Trader thoughts - the long and short of it

Global markets are proving a mixture of extremes. On the one hand, we have global equities cautiously rising and the favorite ‘fear gauge’ VIX dropping back to extremely quiet territory (below 10). On the other, crude oil and Bitcoin have put in for dramatic declines.

Market data
Source: Bloomberg

These moves seem to defy traditional fundamental motivation, leaving a sense of speculative free-for-all that should keep traders on guard heading into the week’s final session and the G7 Summit on deck.


The world’s most popular cryptocurrency, Bitcoin (yes, there are many others; but others don’t match the average daily volume) spent most of the past session charging aggressively higher. At the peak of its quest to close out a ninth consecutive daily advance, the BTCUSD was up another 14% on the day – translating into a more than doubling of the alternative currency’s value through the month of March. Unfortunately for those that have rode the bull, that isn’t how the day ended.

Volatility begets volatility. By the close of the US session, Bitcoin lost all of its gains on the day and subsequently retreated 14% from new milestone high of 2760. Now there are two groups that are evaluating the situation: the optimistic opportunists and the unflappable skeptics. Whether or not the past session’s slide tips off a lasting reversal depends on who is participating in the market. If there are financial institutions seeking exposure through blockchain technology (as Fidelity announced it was this week) and institutional interest looking for exposure (perhaps anticipating reversal on the Winklevoss ETF in the States), there will be a more robust backdrop. If it is mainly brand new, tech-oriented millennials unacquainted with a true loss, weak hands could lead to a stampede. It seems much of the volume in the past months climb was the latter, and the scaling agreement DCG will go over this crowd’s head.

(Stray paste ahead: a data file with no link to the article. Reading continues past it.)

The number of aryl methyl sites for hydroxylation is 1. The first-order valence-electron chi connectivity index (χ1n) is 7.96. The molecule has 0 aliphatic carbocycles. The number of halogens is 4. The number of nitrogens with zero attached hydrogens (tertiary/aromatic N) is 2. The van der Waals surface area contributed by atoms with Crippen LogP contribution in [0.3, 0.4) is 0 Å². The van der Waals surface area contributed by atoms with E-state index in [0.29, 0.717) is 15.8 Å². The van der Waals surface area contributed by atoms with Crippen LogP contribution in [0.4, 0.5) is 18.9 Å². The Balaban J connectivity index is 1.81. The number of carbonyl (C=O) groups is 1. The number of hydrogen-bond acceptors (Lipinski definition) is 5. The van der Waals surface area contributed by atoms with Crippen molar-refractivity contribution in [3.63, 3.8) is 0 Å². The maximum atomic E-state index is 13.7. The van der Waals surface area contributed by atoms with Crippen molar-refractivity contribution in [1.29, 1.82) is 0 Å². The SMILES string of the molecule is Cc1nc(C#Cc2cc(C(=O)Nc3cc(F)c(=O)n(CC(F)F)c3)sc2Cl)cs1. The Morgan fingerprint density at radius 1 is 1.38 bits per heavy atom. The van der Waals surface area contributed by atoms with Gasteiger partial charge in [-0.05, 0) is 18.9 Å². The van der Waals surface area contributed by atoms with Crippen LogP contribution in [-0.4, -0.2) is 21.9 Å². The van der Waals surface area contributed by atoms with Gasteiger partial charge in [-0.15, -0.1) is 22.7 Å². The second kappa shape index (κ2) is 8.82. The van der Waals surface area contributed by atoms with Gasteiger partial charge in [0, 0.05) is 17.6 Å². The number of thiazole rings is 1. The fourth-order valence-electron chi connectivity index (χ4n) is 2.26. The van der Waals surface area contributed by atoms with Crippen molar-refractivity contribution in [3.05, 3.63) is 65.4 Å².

Wall Street

There was a little more spring in the US market’s step despite the questions of collaboration at the NATO meeting Thursday. Following the tepid performance from European indices before them, the S&P 500, Dow and Nasdaq 100 all gapped higher on Thursday’s open. Leading the charge higher, the S&P 500 closed out its 6th consecutive advance and may end the week matching the longest run we’ve seen since July 2013. No pressure. The Nasdaq 100 would also put in for a record high but the concentrated Dow only moved into striking distance of its own critical benchmark – thought it carried the day for volume, more than doubling the past month’s average.


Among the very aggressive and protectionist-oriented vows that US President made on the campaign trail, his criticism of the defense focused NATO alliance caused particular unease for Europe and ‘Western World’ countries. While Trump has softened his tone on a number of fronts since stepping into the White House, it seems his demands that member countries ‘pay their fair share’ is not one of them. He reiterated that some countries were not fulfilling their obligations to defense spending. It doesn’t require much pondering to connect speculative circulation to the sense of global safety. As relationships continue to show strain across the world, speculators’ complacency will increasingly expose them to the threats of political levies.